However, some lenders may charge other fees that can’t be avoided, so make sure you know what additional charges you’ll pay before taking out the loan. This way, you can prepare for any added expenses.
You can estimate how much you’ll pay for a loan using our personal loan calculator below.
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How to get an interest-free loan
Here are four steps to take to get an interest-free loan:
- Review the eligibility requirements. Lenders will review your credit score and income to determine if you qualify for a loan. You’ll typically need a credit score of at least 620 to qualify for a personal loan, but you might be able to qualify even if you have poor or fair credit.If your credit score is less than ideal, you can increase your chances of getting approved by applying with a cosigner with good credit. Just keep in mind that if you fall behind on payments, your cosigner will be on the hook for repaying your loan.
- Compare lenders and loan terms. Next, you’ll want to compare multiple lenders to find the best loan for your unique financial situation. Consider repayment terms, any additional fees, and if the lender will charge deferred interest.
- Apply for the loan. Depending on the lender, you may be able to apply online, over the phone, or in person. Be prepared with documents such as your driver’s license or Social Security number, pay stubs, or recent bank statements.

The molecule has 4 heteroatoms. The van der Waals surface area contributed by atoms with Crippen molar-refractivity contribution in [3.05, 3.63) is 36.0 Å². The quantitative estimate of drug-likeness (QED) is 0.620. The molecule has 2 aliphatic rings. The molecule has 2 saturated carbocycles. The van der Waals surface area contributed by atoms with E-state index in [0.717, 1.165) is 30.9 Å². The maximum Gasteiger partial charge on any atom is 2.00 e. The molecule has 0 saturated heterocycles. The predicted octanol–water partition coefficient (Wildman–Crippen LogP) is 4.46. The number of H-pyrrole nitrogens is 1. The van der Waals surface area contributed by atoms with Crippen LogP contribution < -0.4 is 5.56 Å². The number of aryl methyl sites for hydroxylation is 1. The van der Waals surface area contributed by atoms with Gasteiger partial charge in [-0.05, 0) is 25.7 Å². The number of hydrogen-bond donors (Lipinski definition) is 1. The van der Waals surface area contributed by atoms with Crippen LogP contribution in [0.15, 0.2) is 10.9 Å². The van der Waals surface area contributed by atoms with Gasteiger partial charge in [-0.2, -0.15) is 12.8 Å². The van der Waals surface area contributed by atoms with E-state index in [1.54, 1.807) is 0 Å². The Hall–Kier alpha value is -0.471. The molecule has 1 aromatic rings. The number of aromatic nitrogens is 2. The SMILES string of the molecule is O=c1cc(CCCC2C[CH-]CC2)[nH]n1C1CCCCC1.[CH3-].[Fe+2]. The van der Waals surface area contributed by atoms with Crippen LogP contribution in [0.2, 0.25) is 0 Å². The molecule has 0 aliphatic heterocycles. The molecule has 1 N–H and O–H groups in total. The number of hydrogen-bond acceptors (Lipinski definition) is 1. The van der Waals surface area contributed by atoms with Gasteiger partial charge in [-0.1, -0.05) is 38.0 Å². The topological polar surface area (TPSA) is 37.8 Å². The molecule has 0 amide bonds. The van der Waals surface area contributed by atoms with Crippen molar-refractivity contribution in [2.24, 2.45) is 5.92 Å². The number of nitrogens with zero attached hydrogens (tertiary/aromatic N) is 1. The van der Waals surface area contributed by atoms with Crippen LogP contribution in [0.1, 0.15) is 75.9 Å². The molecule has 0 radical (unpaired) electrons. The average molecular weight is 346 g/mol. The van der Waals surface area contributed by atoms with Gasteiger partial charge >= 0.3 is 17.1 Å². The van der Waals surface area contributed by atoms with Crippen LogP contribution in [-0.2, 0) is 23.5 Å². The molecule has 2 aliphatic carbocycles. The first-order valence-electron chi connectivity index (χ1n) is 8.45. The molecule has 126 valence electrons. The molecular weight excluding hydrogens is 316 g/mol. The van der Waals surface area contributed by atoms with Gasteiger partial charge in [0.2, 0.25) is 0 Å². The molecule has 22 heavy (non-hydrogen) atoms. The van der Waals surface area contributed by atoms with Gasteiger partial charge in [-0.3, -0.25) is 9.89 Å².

- Sign the loan agreement and get your funds. Once you’re approved for the loan, the lender will have you sign an agreement so they can release your funds. The time to get personal loans funded can range from one to two business days up to a week or longer.
Once you’re approved for the loan, keep track of your payments so that you can take advantage of the loan’s interest-free period. Make at least minimum payments on time, and double-check the terms and conditions to understand when the loan will begin accruing interest after the promotional period ends.
What are the benefits of interest-free loans?
Here are a few of the pros of taking out an interest-free loan:
- Quick access to funds: An interest-free loan can be a great option if you need to make a purchase but don’t have the funds on hand. Many online lenders are able to disburse loan funds within one to two business days after approval.
- Saving money on interest charges: Zero-interest loans can help you save money in the long run by allowing you to avoid paying additional interest costs.
- Flexible eligibility requirements: Some lenders that offer interest-free loans may have little to no barriers to entry. For example, if you get a loan from a university, nonprofit, or community organization, you may only have to demonstrate a financial need to qualify.
What are the downsides of interest-free loans?
While interest-free loans offer several benefits, here are some downsides to keep in mind:
- Fees: Some interest-free loans may come with additional fees. Lenders may charge set-up fees, account maintenance fees, or late payment fees.
- Negative impact on credit score: Another potential downside of an interest-free loan is that it can have a negative impact on your credit score if you fail to make payments or miss deadlines. Some lenders may report those missed payments to the three major credit bureaus — TransUnion, Experian, and Equifax. So, whenever you take out a loan, you should always be able to comfortably fit your payments into your budget.